The Church takes a lot of heat for its position on the sanctity of marriage. We all know people who have abandoned the Catholic faith because the Church seems unreasonable to them on sexual issues. Social scientists have now accumulated an impressive array of evidence that indicates our Holy Mother has been telling us the truth. Nonetheless, this evidence often falls on deaf ears, exactly as the Church's teaching has.
Consider one aspect of modern life: single-mother families. The evidence is clear that this is not “just an alternative lifestyle,” but a disastrous decision. These families are the poorest of all major demographic groups. Children from mother-only families receive less education and are more likely to be poor as young adults. They are more likely to commit delinquent acts and to use drugs and alcohol than children from two-parent families. The effects of single-motherhood are consistent across a large number of income, racial and ethnic groups.
The overall body of research suggests what the Church has known and taught all along: the best odds for a child's success and happiness are to be born to a married couple.
Why, in the face of this mountain of data from social scientists, are so few people persuaded by the essential reasonableness of the Church's position? St. Thomas Aquinas can help us understand. Thomas observes that human beings are naturally drawn to God, and therefore, to whatever is good. Unfortunately for us, Original Sin and its consequences distort our perception of good and of its consequences. We are drawn to bad things that we mistake as good. Or, we confuse a temporary good with a permanent good, or a partial good with a complete good.
If we can understand that people are drawn to single-motherhood because of some mistaken or distorted idea of what is good, we may have a better chance of reaching them. There are too many such skewed ideas to address in one column. Let me touch on just one.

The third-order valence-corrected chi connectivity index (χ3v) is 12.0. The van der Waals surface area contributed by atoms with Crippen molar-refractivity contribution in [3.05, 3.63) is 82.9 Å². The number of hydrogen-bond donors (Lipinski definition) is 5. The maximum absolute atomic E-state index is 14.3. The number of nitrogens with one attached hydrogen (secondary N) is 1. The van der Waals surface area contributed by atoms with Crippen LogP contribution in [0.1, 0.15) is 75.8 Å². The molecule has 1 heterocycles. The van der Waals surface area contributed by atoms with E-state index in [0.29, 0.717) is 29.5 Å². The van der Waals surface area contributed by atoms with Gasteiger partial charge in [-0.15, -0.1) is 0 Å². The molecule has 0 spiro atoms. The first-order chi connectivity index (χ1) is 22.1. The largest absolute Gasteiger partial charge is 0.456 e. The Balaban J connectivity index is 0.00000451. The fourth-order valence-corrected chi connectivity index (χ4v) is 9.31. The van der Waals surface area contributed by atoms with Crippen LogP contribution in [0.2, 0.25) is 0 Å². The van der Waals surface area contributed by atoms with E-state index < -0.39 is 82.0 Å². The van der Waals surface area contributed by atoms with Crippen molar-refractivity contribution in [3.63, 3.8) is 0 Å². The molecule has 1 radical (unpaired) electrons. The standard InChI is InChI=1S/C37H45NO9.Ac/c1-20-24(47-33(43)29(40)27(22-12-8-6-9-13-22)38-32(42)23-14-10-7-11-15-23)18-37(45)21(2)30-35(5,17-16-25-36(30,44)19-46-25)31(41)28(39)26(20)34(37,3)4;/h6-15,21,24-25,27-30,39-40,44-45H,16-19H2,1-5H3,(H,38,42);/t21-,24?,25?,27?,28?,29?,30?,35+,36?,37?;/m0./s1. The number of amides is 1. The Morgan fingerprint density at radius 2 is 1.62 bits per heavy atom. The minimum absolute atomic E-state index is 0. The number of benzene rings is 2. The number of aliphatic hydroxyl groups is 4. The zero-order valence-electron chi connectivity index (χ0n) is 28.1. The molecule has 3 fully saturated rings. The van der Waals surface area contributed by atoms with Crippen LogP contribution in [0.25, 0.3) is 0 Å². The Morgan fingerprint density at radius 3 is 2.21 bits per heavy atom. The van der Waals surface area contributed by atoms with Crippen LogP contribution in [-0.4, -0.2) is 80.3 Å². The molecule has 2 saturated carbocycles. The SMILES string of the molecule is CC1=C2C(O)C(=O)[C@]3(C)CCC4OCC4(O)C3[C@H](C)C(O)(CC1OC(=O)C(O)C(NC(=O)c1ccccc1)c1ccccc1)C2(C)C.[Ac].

Some women are drawn to the idea that independence is a good thing. They have come to believe that taking care of a child without any help is a natural extension of the self-reliance so characteristic of Americans.
This argument is misleading, because the job of child rearing is too big for an individual person. The care of a baby requires at least two persons. Someone takes care of the baby, and someone takes care of the one who is taking care of the baby. The dependency of motherhood is by no means a parasitic dependence. The mother is producing something of value to herself, the child's father and the wider society. She is producing — if I may be pardoned for using that rather cold-blooded expression — a civilized adult. Her “dependence” is more accurately described as interdependence. There is nothing undignified or inappropriate about this interdependence.
No mother can be completely independent. There is always a third party in the background. A mother, single or married, who works outside the home is dependent upon her employer and her child-care provider. The child-care provider takes care of the child, and the mother, in cooperation with her employer, takes care of the child-care worker.
Some single mothers depend upon their blood relatives for help. Other single mothers depend upon government assistance. A divorced mother may receive child support payments — if she is lucky. To that extent, she is dependent upon her former husband. If a single mother is independently wealthy, she is actually dependent upon the wealth created by her forebears. Only the single mother who is wealthy by her own earlier efforts can be said to be truly independent.
Thus, nearly all mothers are dependent on someone. There is no social arrangement that can alter this basic fact. Modern arrangements that claim to liberate women from dependency only mask it, by transferring it from the father of the child to some other person or institution.
There is a tragic irony in all this. The attempt to create independence where none is truly possible shifts the dependency of the mother from the person most likely to have an interest in her and her child, namely the father, to a person or institution that has much less commitment to her and to her child. No one knows this better than the women who became single mothers involuntarily when they were abandoned by their husbands.
The various institutions that attempt to substitute for the father's economic support do not, and cannot, go far enough. No employer is committed to the mother and her child the way the father could and should be. No government program is committed to them the same way either. The employer's commitment to the mother is based on her usefulness to the business. Support from the state depends on the vagaries of politics. Working mothers, single or not, are dependent on the good graces of their employers, the competence of their child-care providers, and the energy of their blood relatives. From this perspective, today's mothers are no more independent than mothers in earlier generations.
We are kidding ourselves if we believe that raising a child without a husband is a sign of independence. That vision of good is distorted or mistaken, in the way that St. Thomas taught so long ago.
Jennifer Roback Morse is a research fellow at the Hoover Institution at Stanford University. Readers can e-mail her at firstname.lastname@example.org.